Beijing moves to stifle reform calls

The Chinese government is moving to crush a group of prominent dissidents and intellectuals that has released a rallying call for democracy, human rights and rule of law.

The group of about 300 writers, peasant farmers, students, professors, journalists, economists, and political activists from across the country all signed a document, known as Charter 08, that provides a detailed and wide-ranging blueprint for peaceful political, legal and economic reform in China.

Since then, nearly 7,000 Chinese and foreign intellectuals inside and outside the country have signed Charter 08, which warns of “the possibility of a violent conflict of disastrous proportions” if Beijing does not quickly move to reform the one-party authoritarian state.

Chinese intellectuals and dissidents are calling the document the most significant of its kind for at least a decade and possibly since the 1989 Tiananmen Square protests. Its name is a reference to Charter 77, the 1977 call for human rights issued by dissidents in former Czechoslovakia.

It has provoked increasing concern among China’s leaders. Since it began circulating one of the organisers has been detained without charge and friends and relatives had no word of his whereabouts until Friday.

At least 70 of the Charter’s 303 original signatories have been summoned or interrogated by police and China’s powerful Central Propaganda Department has warned all domestic media not to interview or carry articles by anyone who signs the charter.

The interrogations gathered momentum this week and all those called in have been ordered to retract their support for the Charter. The government appears to be concerned by the heady language and the prominence of many of the signatories, who include mid-level government officials and Communist party academics.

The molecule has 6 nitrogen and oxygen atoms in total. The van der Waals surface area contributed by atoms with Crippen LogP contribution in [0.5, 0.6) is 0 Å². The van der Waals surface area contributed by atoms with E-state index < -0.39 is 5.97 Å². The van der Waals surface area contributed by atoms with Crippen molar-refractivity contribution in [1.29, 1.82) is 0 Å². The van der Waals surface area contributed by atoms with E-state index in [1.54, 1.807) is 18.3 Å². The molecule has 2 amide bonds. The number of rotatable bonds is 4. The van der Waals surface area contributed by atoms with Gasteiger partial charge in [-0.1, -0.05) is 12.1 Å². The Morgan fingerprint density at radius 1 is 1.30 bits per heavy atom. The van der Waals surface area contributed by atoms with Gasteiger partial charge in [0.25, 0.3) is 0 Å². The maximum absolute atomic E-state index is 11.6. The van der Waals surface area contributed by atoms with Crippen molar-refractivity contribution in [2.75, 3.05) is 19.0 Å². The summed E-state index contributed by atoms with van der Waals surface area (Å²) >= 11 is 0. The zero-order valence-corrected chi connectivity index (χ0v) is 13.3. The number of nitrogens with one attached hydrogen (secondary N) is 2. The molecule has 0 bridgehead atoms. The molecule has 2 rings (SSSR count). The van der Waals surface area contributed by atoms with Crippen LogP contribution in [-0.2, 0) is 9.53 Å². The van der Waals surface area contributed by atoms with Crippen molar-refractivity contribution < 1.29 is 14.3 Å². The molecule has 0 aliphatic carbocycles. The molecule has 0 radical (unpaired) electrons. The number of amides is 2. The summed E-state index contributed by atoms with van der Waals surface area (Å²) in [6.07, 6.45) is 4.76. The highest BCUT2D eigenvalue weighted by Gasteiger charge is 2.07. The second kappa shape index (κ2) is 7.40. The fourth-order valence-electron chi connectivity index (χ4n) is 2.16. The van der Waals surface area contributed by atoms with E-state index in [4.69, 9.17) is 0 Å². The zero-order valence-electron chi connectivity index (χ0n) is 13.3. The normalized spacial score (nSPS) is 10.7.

The charter was made public through the internet on December 10 to mark the 60th anniversary of the Universal Declaration of Human Rights and comes on the eve of the 20th anniversary, on June 4, of the Tiananmen Square massacre, which it explicitly mentions.

Senior officials have shown increasing public concern over the potential for unrest as a result of lay-offs and crumbling growth. The charter could serve as a rallying call for up to 1.5m unemployed recent graduates.

Liu Xiaobo, a prominent literary critic, dissident and apparently one of the organisers of Charter 08, was detained by state security officers on December 8.

After nearly a month without word of his whereabouts and no formal charges, Mr Liu’s wife was allowed to meet him on the outskirts of Beijing on Friday and was told he was being held under house arrest at an undisclosed location, according to rights groups.

His detention appears to be a violation of China’s own criminal law, which states that a suspect subjected to “residential surveillance” must be held in their own home, say to rights activists.


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